Madeline England

Madeline England (Home for Human Rights – HHR): Madeline received her BA in economics from Mount Holyoke College in 2002. She then worked as a legal assistant for a London law firm and as an outreach coordinator for the Women’s Anti-Violence Education program in Philadelphia. From 2004 to 2006, she served as a Peace Corps volunteer in Mauritania, West Africa, where she helped women entrepreneurs to coordinate marketing campaigns and business plans. At the time of her fellowship, Madeline was pursuing a Masters in International Affairs with a concentration in Human Rights at Columbia University’s School of International and Public Affairs. After her fellowship, Madeline wrote: "The fellowship was an infinitely valuable experience. I learned more about human rights advocacy and research, exactly as I was hoping, and I also gained experience working in a conflict zone. It helped me to develop the skills and understanding to work with community-based human rights organizations."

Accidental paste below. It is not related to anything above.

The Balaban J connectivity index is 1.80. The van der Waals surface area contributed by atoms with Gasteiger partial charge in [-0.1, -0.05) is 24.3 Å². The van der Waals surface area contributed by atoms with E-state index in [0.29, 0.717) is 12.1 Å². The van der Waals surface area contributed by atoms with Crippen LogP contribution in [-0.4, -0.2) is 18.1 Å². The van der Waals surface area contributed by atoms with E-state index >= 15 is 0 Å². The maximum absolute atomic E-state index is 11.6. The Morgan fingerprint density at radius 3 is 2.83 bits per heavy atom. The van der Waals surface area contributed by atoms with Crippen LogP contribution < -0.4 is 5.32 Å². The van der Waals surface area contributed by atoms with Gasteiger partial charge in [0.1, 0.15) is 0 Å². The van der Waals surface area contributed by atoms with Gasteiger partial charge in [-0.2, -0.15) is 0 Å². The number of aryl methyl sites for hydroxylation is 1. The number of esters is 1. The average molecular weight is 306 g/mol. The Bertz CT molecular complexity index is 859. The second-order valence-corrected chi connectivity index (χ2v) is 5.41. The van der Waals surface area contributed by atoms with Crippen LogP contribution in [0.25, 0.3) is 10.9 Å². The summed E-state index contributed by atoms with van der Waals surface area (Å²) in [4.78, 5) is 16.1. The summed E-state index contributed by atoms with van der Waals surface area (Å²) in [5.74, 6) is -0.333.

A side note on my meal plan

20 Jul

Sri Lanka has very interesting dietary habits. I don’t mean the food itself, which is always various curry dishes with rice, noodles, or pancakes. Rather I am referring to people’s attitudes towards food. For example:

Everyone always asks me where I eat. At the office in the morning, the first questions are “How are you? Where did you eat last night? Where are you buying your lunch?” No one ever seems curious as to what I eat, only where I got it. I can only assume that certain restaurants provide haute cuisine while others induce food poisoning, and hopefully someone will clue me in soon as to which restaurants are which.

All of the fruit is labelled according to country of origin in large bold font, as though the country is a brand name and of crucial importance in a shopper’s produce decisions. At the supermarket, I don’t just buy grapes. No, no, no. I buy only the best South African grapes. Pomegranates from Pakistan, strawberries from Chile, oranges from Australia — I travel around the world during my lunch break. It even forces me to make political decisions: should I buy the apples from the US or China? US patriotism or Chinese domination in the world economy?

I know some people who are very particular about what they eat — no funny sauces, strange organs or animal body parts, or unusual animals. I am not one of them. But it turns out I do like to know from which country my produce originates. Who knew?

You can bet I will be starting a petition to the USDA as soon as I return to the States.

Posted By Madeline England

Posted Jul 20th, 2007

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